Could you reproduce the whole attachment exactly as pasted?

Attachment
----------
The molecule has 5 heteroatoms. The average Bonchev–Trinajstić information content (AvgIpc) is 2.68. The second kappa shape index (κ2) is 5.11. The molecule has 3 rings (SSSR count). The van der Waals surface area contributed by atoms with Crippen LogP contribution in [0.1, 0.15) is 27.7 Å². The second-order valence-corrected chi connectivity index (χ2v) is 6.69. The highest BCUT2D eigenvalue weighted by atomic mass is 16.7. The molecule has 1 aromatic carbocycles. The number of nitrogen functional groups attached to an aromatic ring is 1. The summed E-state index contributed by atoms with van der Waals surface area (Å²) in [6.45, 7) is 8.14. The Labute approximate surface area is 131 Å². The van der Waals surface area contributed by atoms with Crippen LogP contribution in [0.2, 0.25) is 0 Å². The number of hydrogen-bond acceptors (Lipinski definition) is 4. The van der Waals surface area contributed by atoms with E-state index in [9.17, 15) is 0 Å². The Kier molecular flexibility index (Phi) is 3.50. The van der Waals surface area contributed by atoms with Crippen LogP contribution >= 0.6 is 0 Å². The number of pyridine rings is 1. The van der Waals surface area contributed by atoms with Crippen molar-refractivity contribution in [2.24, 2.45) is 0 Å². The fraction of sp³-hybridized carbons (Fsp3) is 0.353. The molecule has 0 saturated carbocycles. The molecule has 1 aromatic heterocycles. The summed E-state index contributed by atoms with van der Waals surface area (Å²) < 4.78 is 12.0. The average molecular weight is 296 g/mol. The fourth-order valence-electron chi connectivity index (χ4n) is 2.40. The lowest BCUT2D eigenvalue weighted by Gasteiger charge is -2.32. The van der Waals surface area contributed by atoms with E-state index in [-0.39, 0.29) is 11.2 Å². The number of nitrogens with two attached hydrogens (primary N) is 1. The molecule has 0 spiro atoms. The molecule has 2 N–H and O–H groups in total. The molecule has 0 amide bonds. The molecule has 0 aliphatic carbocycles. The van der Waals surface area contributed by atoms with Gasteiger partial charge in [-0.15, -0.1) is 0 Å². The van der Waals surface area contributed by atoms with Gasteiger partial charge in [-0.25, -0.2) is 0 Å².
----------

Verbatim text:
The molecule has 5 heteroatoms. The average Bonchev–Trinajstić information content (AvgIpc) is 2.68. The second kappa shape index (κ2) is 5.11. The molecule has 3 rings (SSSR count). The van der Waals surface area contributed by atoms with Crippen LogP contribution in [0.1, 0.15) is 27.7 Å². The second-order valence-corrected chi connectivity index (χ2v) is 6.69. The highest BCUT2D eigenvalue weighted by atomic mass is 16.7. The molecule has 1 aromatic carbocycles. The number of nitrogen functional groups attached to an aromatic ring is 1. The summed E-state index contributed by atoms with van der Waals surface area (Å²) in [6.45, 7) is 8.14. The Labute approximate surface area is 131 Å². The van der Waals surface area contributed by atoms with Crippen LogP contribution in [0.2, 0.25) is 0 Å². The number of hydrogen-bond acceptors (Lipinski definition) is 4. The van der Waals surface area contributed by atoms with E-state index in [9.17, 15) is 0 Å². The Kier molecular flexibility index (Phi) is 3.50. The van der Waals surface area contributed by atoms with Crippen LogP contribution >= 0.6 is 0 Å². The number of pyridine rings is 1. The van der Waals surface area contributed by atoms with Crippen molar-refractivity contribution in [2.24, 2.45) is 0 Å². The fraction of sp³-hybridized carbons (Fsp3) is 0.353. The molecule has 0 saturated carbocycles. The molecule has 1 aromatic heterocycles. The summed E-state index contributed by atoms with van der Waals surface area (Å²) < 4.78 is 12.0. The average molecular weight is 296 g/mol. The fourth-order valence-electron chi connectivity index (χ4n) is 2.40. The lowest BCUT2D eigenvalue weighted by Gasteiger charge is -2.32. The van der Waals surface area contributed by atoms with E-state index in [-0.39, 0.29) is 11.2 Å². The number of nitrogens with two attached hydrogens (primary N) is 1. The molecule has 0 spiro atoms. The molecule has 2 N–H and O–H groups in total. The molecule has 0 amide bonds. The molecule has 0 aliphatic carbocycles. The van der Waals surface area contributed by atoms with Gasteiger partial charge in [-0.15, -0.1) is 0 Å². The van der Waals surface area contributed by atoms with Gasteiger partial charge in [-0.25, -0.2) is 0 Å².